Kevin Clark: One of the mistakes that was made -- and I was just talking about this at lunch with someone, in fact -- was not taking full advantage when we reorganized after the chaos. Sometimes you would land in another area and you would have had the ability to maybe make a different kind of change and you didn't really act fast enough to take advantage of the chaos. Sometimes you would end up reporting to someone that you didn't know. Almost every time that I was discouraged in my career, it was because I was working with someone where we had a little bit of friction. I kind of agree with the phrase, "People don't quit companies, they quit managers." Those are the times when I should have acted a little bit more quickly to get into a good situation. I started to get much better of that later in my career than I was earlier.

Question: What’s the worst advice you’ve received?

Kevin Clark: I guess the worst advice that I received was you need to become extremely deep in one thing and become good at that and stick with it forever. Although, I have developed some areas of expertise where I'm known, really the strength of my background and career is through the diversity of things that I'm interested in, that I continue to learn and I never considered my education to end. I actually have started a group where we teach each other; I knew that my executive education days were over and professional education, so I have started my own professional education self-help group.

By looking at many, many things and continuing to include and transcend known categories, it keeps me fresh, it keeps me interested in what I am doing, and makes me more valuable to the clients that I serve and just keeps me energized for waking up and tackling the day.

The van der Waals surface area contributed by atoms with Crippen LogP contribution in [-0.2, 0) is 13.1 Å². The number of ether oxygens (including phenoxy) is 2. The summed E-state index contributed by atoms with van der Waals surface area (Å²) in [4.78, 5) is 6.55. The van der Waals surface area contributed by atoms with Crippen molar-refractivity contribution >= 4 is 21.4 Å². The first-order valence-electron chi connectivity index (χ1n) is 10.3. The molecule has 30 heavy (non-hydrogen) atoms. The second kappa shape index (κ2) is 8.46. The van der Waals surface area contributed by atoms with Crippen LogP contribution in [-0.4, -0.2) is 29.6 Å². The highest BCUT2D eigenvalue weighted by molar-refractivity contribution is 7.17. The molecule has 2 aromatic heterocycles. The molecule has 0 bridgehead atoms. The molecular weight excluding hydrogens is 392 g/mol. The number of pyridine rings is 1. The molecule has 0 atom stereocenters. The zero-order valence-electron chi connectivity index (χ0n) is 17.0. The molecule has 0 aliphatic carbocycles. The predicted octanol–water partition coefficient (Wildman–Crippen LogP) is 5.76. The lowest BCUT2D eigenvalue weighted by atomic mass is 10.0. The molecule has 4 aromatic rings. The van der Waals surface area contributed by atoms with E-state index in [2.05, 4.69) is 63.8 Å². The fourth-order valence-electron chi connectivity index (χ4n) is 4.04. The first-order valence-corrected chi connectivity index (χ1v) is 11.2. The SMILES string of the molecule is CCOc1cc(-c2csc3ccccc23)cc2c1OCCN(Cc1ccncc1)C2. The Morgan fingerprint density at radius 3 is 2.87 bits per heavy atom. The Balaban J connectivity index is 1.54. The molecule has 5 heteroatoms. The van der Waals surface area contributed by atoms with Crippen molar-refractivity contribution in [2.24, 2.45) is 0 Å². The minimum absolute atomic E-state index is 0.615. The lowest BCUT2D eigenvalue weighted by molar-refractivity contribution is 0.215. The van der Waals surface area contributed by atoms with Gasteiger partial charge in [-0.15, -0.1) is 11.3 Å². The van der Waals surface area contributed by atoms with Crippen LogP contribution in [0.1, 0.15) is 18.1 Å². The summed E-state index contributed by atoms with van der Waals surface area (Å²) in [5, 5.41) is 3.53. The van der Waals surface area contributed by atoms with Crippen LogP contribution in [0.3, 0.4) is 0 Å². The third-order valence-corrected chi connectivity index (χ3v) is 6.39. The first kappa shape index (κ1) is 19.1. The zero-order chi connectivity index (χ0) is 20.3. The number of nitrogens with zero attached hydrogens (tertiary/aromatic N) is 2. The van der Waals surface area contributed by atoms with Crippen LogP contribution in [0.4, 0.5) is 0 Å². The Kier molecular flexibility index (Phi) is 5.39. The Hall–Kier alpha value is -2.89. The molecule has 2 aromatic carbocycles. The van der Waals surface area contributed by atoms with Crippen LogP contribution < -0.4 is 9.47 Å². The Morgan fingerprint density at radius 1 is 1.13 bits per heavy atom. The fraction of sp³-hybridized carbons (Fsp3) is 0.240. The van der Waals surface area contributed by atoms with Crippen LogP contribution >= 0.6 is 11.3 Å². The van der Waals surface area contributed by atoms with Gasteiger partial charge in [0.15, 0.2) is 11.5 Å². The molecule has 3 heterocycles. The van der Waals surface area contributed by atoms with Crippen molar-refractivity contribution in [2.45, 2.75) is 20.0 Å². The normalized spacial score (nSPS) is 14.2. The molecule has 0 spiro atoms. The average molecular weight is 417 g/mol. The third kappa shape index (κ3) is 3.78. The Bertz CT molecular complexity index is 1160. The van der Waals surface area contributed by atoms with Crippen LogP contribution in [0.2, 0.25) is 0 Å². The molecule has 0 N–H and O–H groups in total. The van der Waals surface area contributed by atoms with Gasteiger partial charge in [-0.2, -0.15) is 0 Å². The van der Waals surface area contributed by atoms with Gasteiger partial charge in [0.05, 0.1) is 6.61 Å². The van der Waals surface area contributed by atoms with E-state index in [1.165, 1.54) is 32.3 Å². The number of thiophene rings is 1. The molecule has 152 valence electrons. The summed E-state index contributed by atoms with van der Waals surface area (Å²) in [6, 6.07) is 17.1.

Question: Who was your best manager?

Kevin Clark: I remember several managers that were quite good. We had just gone through one of the reorganizations that I talked about. This particular gentleman sat me down and said, "I don't know who you are, or why you're reporting to me now, but I just have a few things that I want to share with you early on. I have every confidence that you're going to do fine here because we hire great people in this company; however, I've got two relationships with you. The first one is professional, the second one is personal. In our professional life, you're either going to do great here and I'll appraise and rate you accordingly or, if not, I'll let you know. Then on the personal side, we are either going to get alone and we're going to be friends or I'm not going to like and that's alright because if you're doing a good job and I don't like, you'll still get the raises, you'll still get the performances, but if I do like you and you're not doing the work, you'll get that signal too."

So I thought that was a very clear three-minute description, or less, of what it was going to be like, what his expectations were, and it just imprinted on me. I still remember those first few minutes with him and thinking how clear that was. I immediately stole it and used it as I became a manager and I had four other people who came to work for me.

Recorded on: August 25, 2009

 

Thirty Years at IBM

Newsletter: Share: